Skip to main content

Thank you for visiting You are using a browser version with limited support for CSS. To obtain the best experience, we recommend you use a more up to date browser (or turn off compatibility mode in Internet Explorer). In the meantime, to ensure continued support, we are displaying the site without styles and JavaScript.

Allometric scaling of plant energetics and population density


Scaling relationships that describe variation in population density with body size in ecological communities, such as the thinning law in plant ecology1,2,3, can be explained in terms of how individuals use resources as a function of their size. Data for rates of xylem transport as a function of stem diameter show that rates of resource use in individual plants scale as approximately the 3/4 power of body mass, which is the same as metabolic rates of animals4,5,6,7. Here we use this relationship to develop a mechanistic model for relationships between density and mass in resource-limited plants. It predicts that average plant size should scale as the −4/3 power of maximum population density, in agreement with empirical evidence and comparable relationships in animals5,6,8, but significantly less than the −3/2 power predicted by geometric models1. Our model implies that fundamental constraints on metabolic rate are reflected in the scaling of population density and other ecological and evolutionary phenomena, including the finding that resource allocation among species in ecosystems is independent of body size5,6,8.

This is a preview of subscription content, access via your institution

Relevant articles

Open Access articles citing this article.

Access options

Rent or buy this article

Get just this article for as long as you need it


Prices may be subject to local taxes which are calculated during checkout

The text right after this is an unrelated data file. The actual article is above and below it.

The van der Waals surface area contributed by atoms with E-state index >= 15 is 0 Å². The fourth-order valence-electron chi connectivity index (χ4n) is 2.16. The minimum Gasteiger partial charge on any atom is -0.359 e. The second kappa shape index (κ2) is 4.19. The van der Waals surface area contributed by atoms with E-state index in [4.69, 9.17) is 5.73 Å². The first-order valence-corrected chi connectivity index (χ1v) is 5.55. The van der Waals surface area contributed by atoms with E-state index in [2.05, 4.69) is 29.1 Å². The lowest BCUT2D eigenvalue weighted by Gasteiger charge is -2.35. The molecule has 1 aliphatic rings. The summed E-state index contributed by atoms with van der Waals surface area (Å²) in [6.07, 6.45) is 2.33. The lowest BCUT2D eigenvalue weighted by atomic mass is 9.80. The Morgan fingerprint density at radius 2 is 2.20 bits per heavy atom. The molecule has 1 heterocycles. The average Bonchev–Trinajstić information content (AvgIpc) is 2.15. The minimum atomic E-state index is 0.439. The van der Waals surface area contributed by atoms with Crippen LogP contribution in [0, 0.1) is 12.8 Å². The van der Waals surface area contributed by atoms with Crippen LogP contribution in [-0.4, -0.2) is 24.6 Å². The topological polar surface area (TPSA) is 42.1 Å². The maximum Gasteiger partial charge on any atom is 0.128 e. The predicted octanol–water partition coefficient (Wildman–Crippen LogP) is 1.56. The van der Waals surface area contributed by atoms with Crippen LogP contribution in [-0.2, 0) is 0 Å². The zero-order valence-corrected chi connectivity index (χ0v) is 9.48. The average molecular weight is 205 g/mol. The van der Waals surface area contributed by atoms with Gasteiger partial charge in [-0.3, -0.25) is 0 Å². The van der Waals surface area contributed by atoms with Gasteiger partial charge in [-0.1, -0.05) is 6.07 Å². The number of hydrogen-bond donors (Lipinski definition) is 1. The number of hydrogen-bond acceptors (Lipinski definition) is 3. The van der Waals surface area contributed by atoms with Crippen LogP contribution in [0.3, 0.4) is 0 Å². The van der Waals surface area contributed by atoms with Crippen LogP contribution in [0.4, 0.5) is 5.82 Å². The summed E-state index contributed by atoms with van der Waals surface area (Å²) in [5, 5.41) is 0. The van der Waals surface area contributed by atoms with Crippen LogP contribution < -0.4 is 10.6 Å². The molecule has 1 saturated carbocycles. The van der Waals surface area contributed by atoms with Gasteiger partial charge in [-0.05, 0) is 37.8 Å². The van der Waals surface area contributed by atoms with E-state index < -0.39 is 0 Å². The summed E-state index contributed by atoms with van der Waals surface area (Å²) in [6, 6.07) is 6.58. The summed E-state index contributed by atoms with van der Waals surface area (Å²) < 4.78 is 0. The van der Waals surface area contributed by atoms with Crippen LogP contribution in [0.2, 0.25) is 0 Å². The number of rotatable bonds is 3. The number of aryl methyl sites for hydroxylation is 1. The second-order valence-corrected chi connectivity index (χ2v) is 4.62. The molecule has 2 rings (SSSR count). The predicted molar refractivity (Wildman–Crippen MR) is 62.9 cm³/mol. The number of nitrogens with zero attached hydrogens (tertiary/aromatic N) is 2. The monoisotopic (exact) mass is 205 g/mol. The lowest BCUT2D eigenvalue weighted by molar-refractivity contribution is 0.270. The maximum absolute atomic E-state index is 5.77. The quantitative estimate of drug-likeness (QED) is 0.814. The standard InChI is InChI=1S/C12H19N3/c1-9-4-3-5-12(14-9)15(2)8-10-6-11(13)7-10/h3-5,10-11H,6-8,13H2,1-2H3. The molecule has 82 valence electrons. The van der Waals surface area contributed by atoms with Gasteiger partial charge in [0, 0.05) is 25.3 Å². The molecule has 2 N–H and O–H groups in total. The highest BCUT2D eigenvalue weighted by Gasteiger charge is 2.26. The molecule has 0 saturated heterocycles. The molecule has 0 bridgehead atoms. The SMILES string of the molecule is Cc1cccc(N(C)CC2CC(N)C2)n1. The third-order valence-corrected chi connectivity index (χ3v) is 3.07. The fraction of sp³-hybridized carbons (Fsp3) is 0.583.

Figure 1: Relationship between the rate of whole-plant xylem transport and basal stem diameter.
Figure 2: Relationship between average plant mass and maximum population density.
Figure 3: Relationship between total plant biomass (roots, shoots and leaves) and maximal population density30.
Figure 4: Relationship between total xylem flux and average size of the dominant plants in diverse ecosystems.


  1. Yoda, K., Kira, T., Ogawa, H. & Hozumi, K. Self-thinning in overcrowded pure stands under cultivated and natural conditions. J. Biol. Osaka City Univ. 14, 107–129 (1963).

    Google Scholar 

  2. Gorham, E. Shoot height, weight and standing crop in relation to density of monospecific stands. Nature 279, 148–150 (1979).

    Article  ADS  Google Scholar 

  3. White, J. in Studies on Plant Demography: A Festschrift for John L. Harper (ed. White, J.) 291–301 (Academic, New York, (1985)).

    Google Scholar 

  4. Schmidt-Nielsen, K. Scaling: Why is Animal Size so Important? (Cambridge Univ. Press, (1984)).

    Book  Google Scholar 

  5. McMahon, T. A. & Bonner, J. T. On Size and Life (Scientific American Library, New York, (1983)).

    Google Scholar 

  6. Brown, J. H. Macroecology (Univ. Chicago Press, (1995)).

    Google Scholar 

  7. West, G. B., Brown, J. H. & Enquist, B. J. Ageneral model for the origin of allometric scaling laws in biology. Science 276, 122–126 (1997).

    Article  CAS  Google Scholar 

  8. Damuth, J. Population density and body size in mammals. Nature 290, 699–700 (1981).

    Article  ADS  Google Scholar 

  9. Niklas, K. J. Plant Allometry: The Scaling of Form and Process (Univ. Chicago Press, (1994)).

    Google Scholar 

  10. Agusti, S., Duarte, C. M. & Kalf, J. Algal cell size and the maximum density and biomass of phytoplankton. Limnol. Oceanogr. 32, 983–986 (1987).

    Article  ADS  Google Scholar 

  11. White, J. The allometric interpretation of the self-thinning rule. J. Theor. Biol. 89, 475–500 (1981).

    Article  Google Scholar 

  12. Petraitis, P. S. Use of average vs. total biomass in self-thinning relationships. Ecology 76, 656–658 (1995).

    Article  Google Scholar 

  13. Weller, D. E. Areevaluation of the −3/2 power rule of plant self-thinning. Ecol. Monog. 57, 23–43 (1987).

    Article  Google Scholar